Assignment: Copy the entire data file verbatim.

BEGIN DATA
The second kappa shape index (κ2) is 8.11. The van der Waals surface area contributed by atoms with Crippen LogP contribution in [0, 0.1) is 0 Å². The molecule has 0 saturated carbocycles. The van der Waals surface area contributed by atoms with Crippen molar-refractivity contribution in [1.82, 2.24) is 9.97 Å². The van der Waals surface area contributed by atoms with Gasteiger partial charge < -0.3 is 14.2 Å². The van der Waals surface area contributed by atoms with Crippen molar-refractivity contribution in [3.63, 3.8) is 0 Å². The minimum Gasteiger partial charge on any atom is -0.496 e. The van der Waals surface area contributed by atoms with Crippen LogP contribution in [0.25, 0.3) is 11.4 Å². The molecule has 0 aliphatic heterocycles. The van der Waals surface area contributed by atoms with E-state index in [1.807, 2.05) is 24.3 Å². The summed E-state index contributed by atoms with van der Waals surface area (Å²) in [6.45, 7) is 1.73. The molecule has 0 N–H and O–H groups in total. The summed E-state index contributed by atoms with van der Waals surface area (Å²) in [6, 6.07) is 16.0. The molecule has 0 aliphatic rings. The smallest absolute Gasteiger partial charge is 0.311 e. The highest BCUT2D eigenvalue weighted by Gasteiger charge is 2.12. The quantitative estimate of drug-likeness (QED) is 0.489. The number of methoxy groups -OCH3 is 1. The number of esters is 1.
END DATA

The second kappa shape index (κ2) is 8.11. The van der Waals surface area contributed by atoms with Crippen LogP contribution in [0, 0.1) is 0 Å². The molecule has 0 saturated carbocycles. The van der Waals surface area contributed by atoms with Crippen molar-refractivity contribution in [1.82, 2.24) is 9.97 Å². The van der Waals surface area contributed by atoms with Gasteiger partial charge < -0.3 is 14.2 Å². The van der Waals surface area contributed by atoms with Crippen molar-refractivity contribution in [3.63, 3.8) is 0 Å². The minimum Gasteiger partial charge on any atom is -0.496 e. The van der Waals surface area contributed by atoms with Crippen LogP contribution in [0.25, 0.3) is 11.4 Å². The molecule has 0 aliphatic heterocycles. The van der Waals surface area contributed by atoms with E-state index in [1.807, 2.05) is 24.3 Å². The summed E-state index contributed by atoms with van der Waals surface area (Å²) in [6.45, 7) is 1.73. The molecule has 0 N–H and O–H groups in total. The summed E-state index contributed by atoms with van der Waals surface area (Å²) in [6, 6.07) is 16.0. The molecule has 0 aliphatic rings. The smallest absolute Gasteiger partial charge is 0.311 e. The highest BCUT2D eigenvalue weighted by Gasteiger charge is 2.12. The quantitative estimate of drug-likeness (QED) is 0.489. The number of methoxy groups -OCH3 is 1. The number of esters is 1.